This project examines the consequences of greed and neglect in relation to both the loss of vital wetlands in the lower coastal parishes of Louisiana and the health of people living in close proximity to oil refineries along the Mississippi River. The foremost factor compromising the welfare of these regions and their citizens remains our insatiable demand for petroleum products and the irresponsible methods by which that demand is satisfied.
My intention is to visually document those specific communities – both the residents and the particular geographic spaces they occupy – that are at the greatest risk. Most of the affected areas are populated by minorities – Native American, African American and descendants of the Isleños from the Canary Islands near Spain. Along with the destruction to their homelands, I am also photographing the cultural practices and rituals that are of vital importance to these inhabitants and inform the desires of many to remain on doomed parcels.
The history of land degradation that has occurred in service to the petroleum industry is staggering. Unregulated dredging of canals for natural gas pipelines near coastal zones has compromised the integrity of the surrounding geology to the point of creating lakes out of former land mass. There are other factors as well – the levees and the ways they’ve changed the course of the Mississippi have had a profound impact on wetlands loss. The now-decommissioned Mississippi River Gulf Outlet was instrumental in exacerbating the flooding that destroyed much of Saint Bernard Parish and the Lower Ninth Ward of New Orleans during Hurricane Katrina.
The explosion of the Deepwater Horizon in April 2010 and the resulting oil spill added further distress to the lives of a significant portion of Louisiana residents, damaging wetland areas vital to the fishing industries and destroying livelihoods and the cultural fabric of many communities. Those who make their living along the Gulf Coast were the immediate and hardest hit victims of this tragedy but ultimately we are all affected; my goal in doing this work is to expand the dialog regarding our dependence on oil.
Fifty year ago, Isle de Jean Charles (Terrebonne Parish) and Delacroix (Saint Bernard Parish) were surrounded by freshwater wetlands that supported the wild game and fisheries the residents relied upon for sustenance. Equally important, those wetlands served the vital function of protecting the land from storm surge and resulting erosion. These wetlands were destroyed as the result of the gas and oil industries exploiting the rich store of natural resources in the Gulf waters. As canals were dredged and pipelines installed, the disruption to the underlying structure of the earth allowed for the intrusion of salt water at an alarming rate.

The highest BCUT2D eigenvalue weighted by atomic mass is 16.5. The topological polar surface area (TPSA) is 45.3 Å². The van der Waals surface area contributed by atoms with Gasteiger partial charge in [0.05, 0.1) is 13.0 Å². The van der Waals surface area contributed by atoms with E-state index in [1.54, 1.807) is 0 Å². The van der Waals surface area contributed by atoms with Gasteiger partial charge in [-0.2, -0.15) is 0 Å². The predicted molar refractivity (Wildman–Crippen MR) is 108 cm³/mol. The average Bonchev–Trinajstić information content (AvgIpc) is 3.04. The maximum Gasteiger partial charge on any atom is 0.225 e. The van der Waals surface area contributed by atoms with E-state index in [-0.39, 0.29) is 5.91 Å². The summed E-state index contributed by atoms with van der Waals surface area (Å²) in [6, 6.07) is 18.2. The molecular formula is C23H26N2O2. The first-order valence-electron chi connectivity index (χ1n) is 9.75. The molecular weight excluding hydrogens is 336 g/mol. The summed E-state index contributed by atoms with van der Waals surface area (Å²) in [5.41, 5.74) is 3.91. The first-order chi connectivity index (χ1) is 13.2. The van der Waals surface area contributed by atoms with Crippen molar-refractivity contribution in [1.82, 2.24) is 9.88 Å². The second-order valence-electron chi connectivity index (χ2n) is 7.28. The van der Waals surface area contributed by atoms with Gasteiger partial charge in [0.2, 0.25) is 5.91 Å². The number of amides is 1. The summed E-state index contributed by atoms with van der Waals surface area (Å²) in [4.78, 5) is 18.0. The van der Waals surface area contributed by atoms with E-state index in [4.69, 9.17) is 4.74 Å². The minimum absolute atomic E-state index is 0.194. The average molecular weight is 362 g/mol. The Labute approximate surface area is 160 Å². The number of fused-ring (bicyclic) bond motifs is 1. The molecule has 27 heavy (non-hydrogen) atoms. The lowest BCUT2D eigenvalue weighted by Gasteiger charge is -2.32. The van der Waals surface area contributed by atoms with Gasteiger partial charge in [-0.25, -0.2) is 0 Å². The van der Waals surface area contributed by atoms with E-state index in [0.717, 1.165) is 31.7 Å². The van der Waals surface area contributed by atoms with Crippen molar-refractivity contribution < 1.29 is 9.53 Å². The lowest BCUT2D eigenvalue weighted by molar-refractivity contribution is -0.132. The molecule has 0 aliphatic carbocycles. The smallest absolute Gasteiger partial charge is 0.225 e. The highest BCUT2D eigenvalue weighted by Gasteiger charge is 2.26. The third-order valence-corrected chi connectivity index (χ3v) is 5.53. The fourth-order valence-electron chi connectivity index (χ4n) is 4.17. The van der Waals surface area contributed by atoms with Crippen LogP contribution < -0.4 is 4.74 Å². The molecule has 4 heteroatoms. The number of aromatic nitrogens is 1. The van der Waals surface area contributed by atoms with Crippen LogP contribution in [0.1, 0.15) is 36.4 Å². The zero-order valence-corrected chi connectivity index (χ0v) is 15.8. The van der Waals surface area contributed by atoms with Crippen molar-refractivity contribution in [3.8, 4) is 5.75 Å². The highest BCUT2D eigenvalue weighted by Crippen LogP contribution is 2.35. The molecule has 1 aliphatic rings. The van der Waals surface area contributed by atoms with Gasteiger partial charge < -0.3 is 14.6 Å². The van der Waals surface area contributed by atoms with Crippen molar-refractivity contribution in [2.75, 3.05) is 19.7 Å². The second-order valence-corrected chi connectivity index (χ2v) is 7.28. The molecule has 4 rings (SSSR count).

Once both six miles wide, Delacroix and Isle de Jean Charles each now stretches a quarter mile across. Most of the trees are gone and there is little left to buffer these areas from a major storm’s impact. Still, those remaining are willing to chance it; while ruination of their homes is all but inevitable, their histories and their hearts are tied to these ancestral lands. The residents of Isle de Jean Charles were recently named the first “climate refugees” when, after exhaustive negotiations with various state agencies, an agreement was reached that would relocate residents of the island to a large and protected parcel further inland. But the move is now in limbo as many tribal members are claiming bad faith on the part of the state.
In many instances, the communities I am focusing on have been so jeopardized that demise is all but inevitable. What is the value of honoring this loss and how might attention to the privation of former homelands be of interest to future generations?
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Terri Garland is an artist whose early work was spent documenting the social fabric of the American South with an emphasis on examining white supremacist culture. Following Hurricanes Katrina and Rita, she undertook long-term projects in Mississippi and Louisiana, investigating the nature of power and powerlessness and greed and neglect. New work focuses on gun violence. She received her BFA from the San Francisco Art Institute in 1987 and her MFA in 1990. She teaches photography in San Jose, CA.
Her photographs are included in the collections of The Center for Creative Photography in Tucson, Arizona, The Art Institute of Chicago, The di Rosa Preserve in Napa, California, The Cleveland Museum of Art, Saint Elizabeth College in Morristown, New Jersey, the Bibliotech Nationale, Paris, France and Special Collections at the University of California at Santa Cruz.
Among her awards are a WESTAF/NEA Fellowship, a Silicon Valley Arts Council Grant, a Rydell Visual Arts Fellowship and a grant from the Gulf Coast Fund that was used to teach photography to children during the summer of 2013 in the primarily Native American communities of Isle de Jean Charles and Pointe-au-Chien, LA.
She also makes artist books, occasional assemblages, and frequent messes.
Her website is www.terrigarland.com and she can be reached at email@example.com
All images ©Terri Garland